The group feels that the committee's findings completely exonerate the '74 coalition and successive governments. Both Urwin and McGrath point out one of the first paragraphs, which says: "We acknowledge the sense of isolation that the victims and families have experienced due to the perceived inactivity on the part of successive governments."

"There was nothing 'perceived' about it," Margeret says angrily. "Some of the people involved with us are in their eighties now, and nothing, absolutely nothing, has been done for them since '74."

There is also a shared feeling that members of the committee were not allowed to ask any of the 1974 coalition government members 'hard' questions. According to Finian, he was pulled off former Minister for Justice Paddy Cooney, when he tried to get to the bottom of his anti-republicanism.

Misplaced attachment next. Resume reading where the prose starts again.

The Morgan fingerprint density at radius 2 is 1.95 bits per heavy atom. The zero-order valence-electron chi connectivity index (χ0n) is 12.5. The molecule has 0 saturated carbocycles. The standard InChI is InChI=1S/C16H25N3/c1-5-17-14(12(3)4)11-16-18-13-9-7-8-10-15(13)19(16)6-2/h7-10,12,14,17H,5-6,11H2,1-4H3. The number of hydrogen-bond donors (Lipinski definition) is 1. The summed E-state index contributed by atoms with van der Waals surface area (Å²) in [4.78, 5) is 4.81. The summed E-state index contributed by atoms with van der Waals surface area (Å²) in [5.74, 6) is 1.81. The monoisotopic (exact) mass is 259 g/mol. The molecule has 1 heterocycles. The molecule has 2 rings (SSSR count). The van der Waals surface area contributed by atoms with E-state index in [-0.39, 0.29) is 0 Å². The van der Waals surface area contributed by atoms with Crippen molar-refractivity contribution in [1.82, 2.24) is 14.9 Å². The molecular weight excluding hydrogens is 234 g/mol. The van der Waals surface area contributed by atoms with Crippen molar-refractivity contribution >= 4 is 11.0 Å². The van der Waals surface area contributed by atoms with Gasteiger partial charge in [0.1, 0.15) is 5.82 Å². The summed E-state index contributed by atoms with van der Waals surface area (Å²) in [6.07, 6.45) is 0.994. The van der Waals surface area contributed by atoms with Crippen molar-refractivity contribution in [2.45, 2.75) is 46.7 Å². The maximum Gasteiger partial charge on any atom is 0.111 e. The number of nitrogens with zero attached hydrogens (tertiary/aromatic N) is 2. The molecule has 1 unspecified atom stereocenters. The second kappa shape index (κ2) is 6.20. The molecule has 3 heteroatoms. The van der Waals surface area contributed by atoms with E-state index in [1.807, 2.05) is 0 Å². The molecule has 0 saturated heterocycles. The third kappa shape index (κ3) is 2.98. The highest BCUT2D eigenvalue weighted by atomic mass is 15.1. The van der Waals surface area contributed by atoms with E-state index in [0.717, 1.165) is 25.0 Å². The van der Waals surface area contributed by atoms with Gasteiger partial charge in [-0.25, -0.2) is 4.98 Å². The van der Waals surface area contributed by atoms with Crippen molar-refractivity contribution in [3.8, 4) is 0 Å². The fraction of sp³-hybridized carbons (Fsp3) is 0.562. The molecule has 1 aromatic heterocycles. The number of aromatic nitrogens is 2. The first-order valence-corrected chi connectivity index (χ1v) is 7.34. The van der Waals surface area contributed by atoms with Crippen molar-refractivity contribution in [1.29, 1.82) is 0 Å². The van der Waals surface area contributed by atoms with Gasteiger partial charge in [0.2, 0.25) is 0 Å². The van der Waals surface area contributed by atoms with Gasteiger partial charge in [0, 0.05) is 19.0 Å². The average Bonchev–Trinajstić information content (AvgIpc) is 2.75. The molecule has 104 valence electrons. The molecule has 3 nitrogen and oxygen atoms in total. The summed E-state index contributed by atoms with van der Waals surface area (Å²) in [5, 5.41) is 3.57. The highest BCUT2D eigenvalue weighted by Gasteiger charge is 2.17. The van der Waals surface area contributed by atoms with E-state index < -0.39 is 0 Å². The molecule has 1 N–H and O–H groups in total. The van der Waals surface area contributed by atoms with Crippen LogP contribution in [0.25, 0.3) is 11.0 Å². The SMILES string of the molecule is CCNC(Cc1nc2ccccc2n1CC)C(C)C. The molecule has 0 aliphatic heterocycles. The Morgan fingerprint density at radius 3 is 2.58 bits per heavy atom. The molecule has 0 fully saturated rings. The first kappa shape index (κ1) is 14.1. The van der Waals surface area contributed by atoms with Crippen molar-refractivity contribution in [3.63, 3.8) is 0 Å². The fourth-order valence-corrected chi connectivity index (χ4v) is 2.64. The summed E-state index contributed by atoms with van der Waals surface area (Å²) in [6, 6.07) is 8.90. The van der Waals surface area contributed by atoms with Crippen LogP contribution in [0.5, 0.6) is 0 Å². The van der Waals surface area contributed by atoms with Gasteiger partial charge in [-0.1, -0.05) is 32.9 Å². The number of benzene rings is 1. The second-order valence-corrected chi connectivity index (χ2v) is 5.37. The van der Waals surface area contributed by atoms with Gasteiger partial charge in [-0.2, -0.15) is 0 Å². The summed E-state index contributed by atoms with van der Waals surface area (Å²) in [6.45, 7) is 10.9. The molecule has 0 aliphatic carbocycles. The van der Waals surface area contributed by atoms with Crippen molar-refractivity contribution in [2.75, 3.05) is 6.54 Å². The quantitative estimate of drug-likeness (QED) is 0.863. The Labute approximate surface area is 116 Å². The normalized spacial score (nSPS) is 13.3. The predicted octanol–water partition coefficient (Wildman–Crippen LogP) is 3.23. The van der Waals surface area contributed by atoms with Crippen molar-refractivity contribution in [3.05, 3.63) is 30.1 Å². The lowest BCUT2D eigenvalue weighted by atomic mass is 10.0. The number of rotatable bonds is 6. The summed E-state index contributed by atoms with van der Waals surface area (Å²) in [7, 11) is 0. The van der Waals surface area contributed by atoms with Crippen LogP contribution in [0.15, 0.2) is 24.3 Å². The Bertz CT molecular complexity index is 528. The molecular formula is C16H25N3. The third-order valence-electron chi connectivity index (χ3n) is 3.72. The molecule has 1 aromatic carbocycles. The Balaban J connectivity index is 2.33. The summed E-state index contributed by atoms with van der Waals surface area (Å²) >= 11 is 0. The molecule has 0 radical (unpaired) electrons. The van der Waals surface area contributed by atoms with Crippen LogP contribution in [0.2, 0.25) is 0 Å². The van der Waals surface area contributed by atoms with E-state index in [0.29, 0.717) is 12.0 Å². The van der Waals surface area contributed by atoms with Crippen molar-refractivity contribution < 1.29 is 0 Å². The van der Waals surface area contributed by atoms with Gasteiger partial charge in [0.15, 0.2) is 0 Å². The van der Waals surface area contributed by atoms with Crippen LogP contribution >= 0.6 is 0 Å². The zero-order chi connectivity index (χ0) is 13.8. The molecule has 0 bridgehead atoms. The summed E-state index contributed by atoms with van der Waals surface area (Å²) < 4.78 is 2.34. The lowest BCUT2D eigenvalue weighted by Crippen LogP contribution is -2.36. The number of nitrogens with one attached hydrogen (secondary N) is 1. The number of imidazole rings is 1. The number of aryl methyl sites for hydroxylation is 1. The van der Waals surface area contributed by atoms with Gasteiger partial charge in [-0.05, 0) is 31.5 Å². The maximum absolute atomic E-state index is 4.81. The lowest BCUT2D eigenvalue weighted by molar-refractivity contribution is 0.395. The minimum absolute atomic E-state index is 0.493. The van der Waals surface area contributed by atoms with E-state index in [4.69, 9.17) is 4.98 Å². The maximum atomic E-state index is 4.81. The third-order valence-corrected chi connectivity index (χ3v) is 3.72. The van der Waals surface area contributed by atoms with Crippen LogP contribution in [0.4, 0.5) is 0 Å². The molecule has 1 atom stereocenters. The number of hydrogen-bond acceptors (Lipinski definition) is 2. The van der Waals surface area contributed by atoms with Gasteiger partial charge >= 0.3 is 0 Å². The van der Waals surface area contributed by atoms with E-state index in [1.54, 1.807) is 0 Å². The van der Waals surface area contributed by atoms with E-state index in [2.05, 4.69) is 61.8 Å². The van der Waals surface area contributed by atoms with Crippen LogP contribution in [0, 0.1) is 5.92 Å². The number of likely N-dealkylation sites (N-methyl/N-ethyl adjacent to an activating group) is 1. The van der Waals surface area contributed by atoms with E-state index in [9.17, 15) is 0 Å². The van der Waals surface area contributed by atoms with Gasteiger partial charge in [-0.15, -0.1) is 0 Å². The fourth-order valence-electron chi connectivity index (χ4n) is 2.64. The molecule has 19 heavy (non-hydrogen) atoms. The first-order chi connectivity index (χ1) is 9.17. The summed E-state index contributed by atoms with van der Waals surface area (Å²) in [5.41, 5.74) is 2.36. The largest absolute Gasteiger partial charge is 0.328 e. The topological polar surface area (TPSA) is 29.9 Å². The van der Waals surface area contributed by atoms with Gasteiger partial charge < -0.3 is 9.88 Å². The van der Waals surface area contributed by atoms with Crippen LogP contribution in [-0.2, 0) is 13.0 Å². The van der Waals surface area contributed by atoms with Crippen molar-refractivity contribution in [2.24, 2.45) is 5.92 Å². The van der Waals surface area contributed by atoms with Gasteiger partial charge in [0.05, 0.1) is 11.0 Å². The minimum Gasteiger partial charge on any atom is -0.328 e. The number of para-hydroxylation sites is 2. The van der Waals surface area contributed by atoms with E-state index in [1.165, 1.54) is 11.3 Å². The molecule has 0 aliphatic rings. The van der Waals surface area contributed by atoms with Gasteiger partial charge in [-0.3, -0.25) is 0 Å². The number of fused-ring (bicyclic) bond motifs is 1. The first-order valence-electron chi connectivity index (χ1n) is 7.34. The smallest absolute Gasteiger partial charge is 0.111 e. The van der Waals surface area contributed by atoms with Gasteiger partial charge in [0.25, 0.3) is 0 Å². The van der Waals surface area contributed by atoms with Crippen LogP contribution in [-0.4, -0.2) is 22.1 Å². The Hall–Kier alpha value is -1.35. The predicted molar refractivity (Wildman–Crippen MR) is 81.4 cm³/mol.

"We weren't allowed to be 'hostile'," he says. "Much of that was to do with not ending up in the High Court, but I felt we were prevented from challenging ex-members of the government on anything."

Justice for the Forgotten says that it is now planning to lobby on the legislation that will permit an investigation into the Garda role, and is hoping to make the inquiry more extensive.

"The good thing about the legislation is that it allows witnesses to be subpoenaed. Under section 10, evidence can be taken from witnesses in public. It's not a public inquiry, but there's room for manoeuvre," Margaret adds.

"We are not going to let this rest. If we have to, we'll take this Europe, to America, wherever we can, to get Britain to admit its role in those bombings and this state to admit that it neglected the people affected by them."